The sector seems to be seeing a rise in the number of disputes between charity trustees, and between charity trustees and members of their charities.

Charities are increasingly being encouraged to consider mediation as the Charity Commission are avowedly disinterested in such internal problems, unless:

  • There is evidence of misconduct or mismanagement which puts the charity’s assets, beneficiaries, reputation or integrity at risk.
  • All other available methods of resolving the dispute have been exhausted.

Indeed, the latest model constitutions for charities produced by the Commission all contain a provision regarding disputes that requires the parties involved in a dispute about the validity or propriety of anything done by the charity trustees/members under the terms of those constitutions, to try in good faith to settle the dispute by mediation before resorting to litigation.

But what does mediation involve, and what are its advantages?

Is mediation always appropriate?

Nowadays, there will rarely be a case that is not a suitable candidate for mediation or where the parties should decline to mediate.

In many cases, Commission consent is required before any court action is taken in respect of a dispute, and the Commission has made it clear that it will usually expect charities to have tried mediation to resolve a dispute before it will be willing to give its consent.

Indeed, while mediation is not yet a compulsory step in litigation, there can be stringent penalties, particularly in relation to costs, if a party can be shown to have unreasonably refused the offer to mediate.

What does mediation involve?

Mediation involves the parties choosing their own process, which means that although most mediation will follow a similar pattern, it can be infinitely flexible. It is a confidential process and "without prejudice", so it is an opportunity to have your say away from the public forum of a court room and in a way that allows you to explore settlement without being bound irrevocably to that position.

Mediation is generally presided over by a neutral person who assists the parties to work towards a negotiated settlement. That person is not a judge so will not give an opinion on the merits but, done well, a good mediator can really test the parties' positions and assist settlement by highlighting strengths and weaknesses.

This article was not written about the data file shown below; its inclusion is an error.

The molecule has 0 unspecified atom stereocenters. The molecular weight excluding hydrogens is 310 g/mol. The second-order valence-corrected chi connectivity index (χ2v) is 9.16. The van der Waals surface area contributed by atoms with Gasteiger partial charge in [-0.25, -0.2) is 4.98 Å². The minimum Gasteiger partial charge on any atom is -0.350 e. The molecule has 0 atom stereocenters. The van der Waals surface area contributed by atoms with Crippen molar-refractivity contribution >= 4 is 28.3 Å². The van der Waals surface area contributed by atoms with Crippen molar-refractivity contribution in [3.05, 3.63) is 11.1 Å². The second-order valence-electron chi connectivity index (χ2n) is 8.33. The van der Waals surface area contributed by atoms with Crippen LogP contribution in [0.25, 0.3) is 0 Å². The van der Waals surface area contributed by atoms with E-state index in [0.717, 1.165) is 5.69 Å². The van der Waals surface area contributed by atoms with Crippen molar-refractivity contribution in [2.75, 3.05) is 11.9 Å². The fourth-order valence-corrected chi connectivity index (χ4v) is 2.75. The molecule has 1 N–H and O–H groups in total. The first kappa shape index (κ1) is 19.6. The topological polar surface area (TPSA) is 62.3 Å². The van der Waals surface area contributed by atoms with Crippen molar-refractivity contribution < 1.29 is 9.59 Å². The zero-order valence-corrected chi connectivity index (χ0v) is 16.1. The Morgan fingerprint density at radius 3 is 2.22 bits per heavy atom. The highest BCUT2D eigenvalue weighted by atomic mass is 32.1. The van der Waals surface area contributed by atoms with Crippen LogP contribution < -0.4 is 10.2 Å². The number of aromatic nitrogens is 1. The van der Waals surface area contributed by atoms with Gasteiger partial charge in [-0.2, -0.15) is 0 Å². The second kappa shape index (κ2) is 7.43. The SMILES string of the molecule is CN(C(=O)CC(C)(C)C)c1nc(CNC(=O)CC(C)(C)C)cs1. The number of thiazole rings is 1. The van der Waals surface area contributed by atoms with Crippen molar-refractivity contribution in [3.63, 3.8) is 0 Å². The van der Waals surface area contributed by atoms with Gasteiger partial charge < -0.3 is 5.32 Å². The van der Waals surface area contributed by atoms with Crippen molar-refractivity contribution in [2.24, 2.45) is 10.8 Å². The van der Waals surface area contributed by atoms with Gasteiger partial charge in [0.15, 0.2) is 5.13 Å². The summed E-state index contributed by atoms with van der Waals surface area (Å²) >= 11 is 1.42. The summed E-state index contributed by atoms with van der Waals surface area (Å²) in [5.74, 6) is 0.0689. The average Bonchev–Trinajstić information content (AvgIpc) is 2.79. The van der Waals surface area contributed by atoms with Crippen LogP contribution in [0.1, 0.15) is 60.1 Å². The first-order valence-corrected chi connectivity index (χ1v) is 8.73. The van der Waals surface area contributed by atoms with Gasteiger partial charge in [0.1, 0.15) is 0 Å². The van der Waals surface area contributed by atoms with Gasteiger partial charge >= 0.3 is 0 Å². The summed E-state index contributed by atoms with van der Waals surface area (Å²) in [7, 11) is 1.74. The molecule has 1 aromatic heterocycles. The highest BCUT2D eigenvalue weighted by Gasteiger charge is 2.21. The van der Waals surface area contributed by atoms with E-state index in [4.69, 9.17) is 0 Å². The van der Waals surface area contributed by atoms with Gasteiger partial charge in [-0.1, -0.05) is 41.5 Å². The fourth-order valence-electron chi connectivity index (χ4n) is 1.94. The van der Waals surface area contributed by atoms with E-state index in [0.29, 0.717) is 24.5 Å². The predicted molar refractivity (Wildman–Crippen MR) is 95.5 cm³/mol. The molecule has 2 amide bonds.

However, the decision to settle is made by the parties. They cannot be forced to settle and will only settle if the terms of that settlement have been agreed.

That is why it is always important to have someone empowered to make a final decision on settlement attending the mediation. There is nothing more frustrating than reaching a deal in principle but then having to adjourn because the decision has to be referred back to someone who is not present. Often in such cases, the impetus towards settlement is lost as a result of the delay and the mediation is unsuccessful.

What are the advantages of mediation?

The advantages of mediation are that it can be held at any point – although usually the sooner the better in view of the saving in legal costs that can be achieved by an early settlement.

It is cheaper than a formal process through the court or arbitrator and is very flexible so can allow matters to be brought into a settlement (such as a commercial deal) that could not be achieved by court action. Because mediation is less adversarial it is often a better option if the parties are keen to retain an ongoing commercial or other relationship. Although it is flexible and informal, my experience is that you get the most out of mediation the better prepared you are.

That does not mean pages and pages of material for the mediator, but it does mean:

  • Having a good grip on your case and knowing how it can be proved
  • Having a realistic assessment of the prospects of success at trial
  • Knowing, and sticking to, a top and bottom line
  • Commit to the process: mediation usually only takes a day at most and, while it may seem a big time commitment, it is in fact very little compared to the time of dealing with court proceedings
  • Make sure the key decision makers are either present or readily available